Italy’s ‘Patient No. 1’ joins relay race as sign of hope


CODOGNO, Italy (AP) — Italy’s coronavirus “Patient No. 1,” whose case confirmed one of the world’s deadliest outbreaks was underway, is taking part in a 180-kilometer (112-mile) relay race as a sign of hope after he himself recovered from weeks in intensive care.

Mattia Maestri, a 38-year-old Unilever manager, was suited up Saturday for the start of the two-day race between Italy’s first two virus hot spots. It began in Codogno, south of Milan, where Maestri tested positive Feb. 21, and was ending Sunday in Vo’Euganeo, where Italy’s first official COVID-19 death was recorded the same day.

Wearing a dark face mask, Maestri said the race was a “beautiful initiative” uniting the two virus-ravaged towns and the hard-hit swath of territory between them. He said he was thrilled to even be alive to participate.

“I feel very lucky,” he said at the starting line.

Maestri had first gone to the hospital in his hometown of Codogno with flu-like symptoms Feb. 18, but was sent home. He returned the next day after deteriorating and the doctor on duty, Dr. Annalisa Malara, decided to test him for the new coronavirus even though doing so went beyond the protocol for testing set by the Health Ministry at the time: Maestri hadn’t traveled to China or been in contact with a known positive case.

Maestri’s positive result Feb. 21 was the first confirmed case of domestic transmission in Italy, evidence that the virus was circulating silently among the local population. Within days, Italy would become the epicenter of the outbreak in Europe, where it still has the second-highest number of COVID-19 deaths after Britain.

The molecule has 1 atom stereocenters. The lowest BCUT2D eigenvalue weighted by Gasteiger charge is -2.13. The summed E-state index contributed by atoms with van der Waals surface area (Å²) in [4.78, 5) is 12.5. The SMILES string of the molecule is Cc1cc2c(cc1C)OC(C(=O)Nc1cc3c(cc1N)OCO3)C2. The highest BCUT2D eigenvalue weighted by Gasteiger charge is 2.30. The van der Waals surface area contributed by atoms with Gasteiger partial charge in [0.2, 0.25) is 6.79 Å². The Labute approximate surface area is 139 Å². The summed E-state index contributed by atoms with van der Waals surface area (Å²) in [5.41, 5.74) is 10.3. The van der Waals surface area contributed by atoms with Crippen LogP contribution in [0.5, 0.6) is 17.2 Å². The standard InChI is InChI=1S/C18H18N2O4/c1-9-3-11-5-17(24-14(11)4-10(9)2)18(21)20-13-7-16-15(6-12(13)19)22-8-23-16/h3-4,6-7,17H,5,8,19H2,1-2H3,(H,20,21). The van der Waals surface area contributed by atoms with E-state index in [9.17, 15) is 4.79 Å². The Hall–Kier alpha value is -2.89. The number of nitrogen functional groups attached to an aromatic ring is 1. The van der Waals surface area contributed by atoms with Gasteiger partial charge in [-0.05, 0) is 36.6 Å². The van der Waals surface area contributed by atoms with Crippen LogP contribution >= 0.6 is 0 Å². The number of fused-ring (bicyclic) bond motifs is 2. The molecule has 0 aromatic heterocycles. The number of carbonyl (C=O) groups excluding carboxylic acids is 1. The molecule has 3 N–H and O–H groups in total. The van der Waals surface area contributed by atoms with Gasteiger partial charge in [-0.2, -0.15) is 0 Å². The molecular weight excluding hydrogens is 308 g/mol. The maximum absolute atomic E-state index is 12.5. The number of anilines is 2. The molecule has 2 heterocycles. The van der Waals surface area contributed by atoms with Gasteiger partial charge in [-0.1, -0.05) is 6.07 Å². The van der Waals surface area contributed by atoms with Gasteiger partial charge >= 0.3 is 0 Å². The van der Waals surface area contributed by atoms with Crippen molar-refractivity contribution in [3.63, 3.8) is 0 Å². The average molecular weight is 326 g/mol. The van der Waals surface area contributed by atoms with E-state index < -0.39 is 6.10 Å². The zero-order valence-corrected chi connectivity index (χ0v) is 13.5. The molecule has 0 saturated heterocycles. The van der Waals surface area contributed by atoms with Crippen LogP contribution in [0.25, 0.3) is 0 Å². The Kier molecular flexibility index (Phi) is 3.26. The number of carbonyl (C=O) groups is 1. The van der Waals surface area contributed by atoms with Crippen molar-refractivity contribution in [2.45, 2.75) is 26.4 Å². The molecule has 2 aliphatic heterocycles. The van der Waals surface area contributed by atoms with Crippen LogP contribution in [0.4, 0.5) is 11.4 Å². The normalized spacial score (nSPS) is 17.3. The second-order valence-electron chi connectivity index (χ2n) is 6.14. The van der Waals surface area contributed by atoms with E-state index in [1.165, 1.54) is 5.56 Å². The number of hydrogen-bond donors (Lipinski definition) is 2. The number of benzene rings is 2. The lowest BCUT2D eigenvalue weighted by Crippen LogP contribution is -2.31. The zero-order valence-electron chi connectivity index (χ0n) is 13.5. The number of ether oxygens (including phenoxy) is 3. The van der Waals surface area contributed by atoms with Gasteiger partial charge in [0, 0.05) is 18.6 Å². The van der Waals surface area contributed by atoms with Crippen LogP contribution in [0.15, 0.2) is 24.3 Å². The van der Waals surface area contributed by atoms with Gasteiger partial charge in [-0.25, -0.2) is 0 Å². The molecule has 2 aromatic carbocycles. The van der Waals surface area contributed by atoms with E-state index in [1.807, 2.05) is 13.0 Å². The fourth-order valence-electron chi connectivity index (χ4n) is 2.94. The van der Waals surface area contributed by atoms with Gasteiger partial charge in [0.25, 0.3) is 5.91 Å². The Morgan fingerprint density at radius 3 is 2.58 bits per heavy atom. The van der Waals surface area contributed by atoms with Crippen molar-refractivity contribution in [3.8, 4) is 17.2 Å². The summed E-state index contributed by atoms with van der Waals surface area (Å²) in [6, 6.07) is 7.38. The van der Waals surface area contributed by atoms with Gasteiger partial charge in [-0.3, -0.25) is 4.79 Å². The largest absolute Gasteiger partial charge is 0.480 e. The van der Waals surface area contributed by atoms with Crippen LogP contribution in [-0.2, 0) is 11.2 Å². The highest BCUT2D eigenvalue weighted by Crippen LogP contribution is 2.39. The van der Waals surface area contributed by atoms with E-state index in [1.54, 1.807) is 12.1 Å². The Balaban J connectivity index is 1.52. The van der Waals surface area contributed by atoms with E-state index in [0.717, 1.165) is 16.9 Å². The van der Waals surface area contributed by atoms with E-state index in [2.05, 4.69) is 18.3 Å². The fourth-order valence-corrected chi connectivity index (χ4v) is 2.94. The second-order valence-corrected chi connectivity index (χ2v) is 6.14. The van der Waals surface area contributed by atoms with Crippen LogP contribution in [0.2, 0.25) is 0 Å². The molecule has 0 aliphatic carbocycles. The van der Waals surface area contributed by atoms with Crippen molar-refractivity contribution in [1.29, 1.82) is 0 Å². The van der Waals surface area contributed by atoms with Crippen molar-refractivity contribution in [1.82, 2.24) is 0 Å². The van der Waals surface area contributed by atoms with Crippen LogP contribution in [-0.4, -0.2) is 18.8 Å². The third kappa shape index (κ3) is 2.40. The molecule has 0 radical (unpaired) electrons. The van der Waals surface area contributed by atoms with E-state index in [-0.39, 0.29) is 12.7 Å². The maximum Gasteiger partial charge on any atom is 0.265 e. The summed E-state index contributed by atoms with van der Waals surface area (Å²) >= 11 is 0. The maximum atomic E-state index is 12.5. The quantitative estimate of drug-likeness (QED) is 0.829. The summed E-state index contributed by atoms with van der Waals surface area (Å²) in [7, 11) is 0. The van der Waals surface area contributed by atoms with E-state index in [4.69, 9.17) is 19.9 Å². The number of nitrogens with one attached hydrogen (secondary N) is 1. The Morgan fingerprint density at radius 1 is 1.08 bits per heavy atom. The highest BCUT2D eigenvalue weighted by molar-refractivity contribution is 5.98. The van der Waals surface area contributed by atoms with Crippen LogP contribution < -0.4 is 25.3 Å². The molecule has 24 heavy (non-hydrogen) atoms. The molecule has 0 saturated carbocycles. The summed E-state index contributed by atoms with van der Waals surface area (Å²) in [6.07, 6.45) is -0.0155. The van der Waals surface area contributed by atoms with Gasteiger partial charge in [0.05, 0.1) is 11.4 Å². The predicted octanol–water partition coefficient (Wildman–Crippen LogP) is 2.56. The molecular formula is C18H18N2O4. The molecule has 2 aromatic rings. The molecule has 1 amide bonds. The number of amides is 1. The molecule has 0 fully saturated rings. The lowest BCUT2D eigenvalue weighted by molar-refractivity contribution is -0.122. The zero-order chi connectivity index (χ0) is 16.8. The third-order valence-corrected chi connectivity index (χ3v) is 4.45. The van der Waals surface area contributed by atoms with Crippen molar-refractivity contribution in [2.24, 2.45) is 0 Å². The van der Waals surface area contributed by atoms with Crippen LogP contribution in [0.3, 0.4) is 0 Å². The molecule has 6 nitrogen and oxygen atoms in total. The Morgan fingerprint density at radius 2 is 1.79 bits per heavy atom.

The Italian government immediately quarantined Codogno and 10 nearby towns and imposed a lockdown in Vo’Euganeo, where on the same day as Maestri’s positive result authorities confirmed the first death of someone who tested positive post-mortem, Adriano Trevisan.

“United first by the suffering and pain, Codogno and Vo’, the first two communities hit, are united today in hope,” said Patrizia Baffi, a Lombardy region councilor who was on hand for the start of Saturday’s race.

Maestri spent nearly three weeks in intensive care and weeks more hospitalized during which his own father died of the virus. Soon after he was released, his wife — who had tested positive but without serious complications — gave birth to their first child, Giulia.

Maestri has since recovered fully and said Saturday he felt well enough to participate in the race. A marathoner and avid soccer player before he got sick, Maestri is taking the final leg of the relay and is scheduled to cross the finish line in Vo’ on Sunday.

Maestri expressed concern about continued surge of infections in Europe — on Saturday Italy added another 1,869 infections and 17 deaths to its official COVID death toll, far fewer than in neighboring countries. He urged Italians to observe the three rules of social distancing, face masks and frequent handwashing to keep the virus under control.

“I think if we observe those two to three simple rules they have given us, we will continue to see results in Italy,” he said. “Let’s hope this is the right way to go.”

Maestri still marveled about his recovery — he said the experience was “like a movie” — and how his case became the wake-up call for Europe, and now the world, of the virus’ ability to spread.

“You live in a normal world, all is peaceful, then it all happened, and I didn’t even know at the time,” he said of his infection. “I found out only a month later when I got out.”

He said one day he’ll tell his daughter how her father became known as Patient No. 1.

“She’ll read about it, she’ll get to know it, and I’ll tell her what happened,” he said.

But he added: “I still have time to think about it.”


Nicole Winfield reported from Rome.

Source Article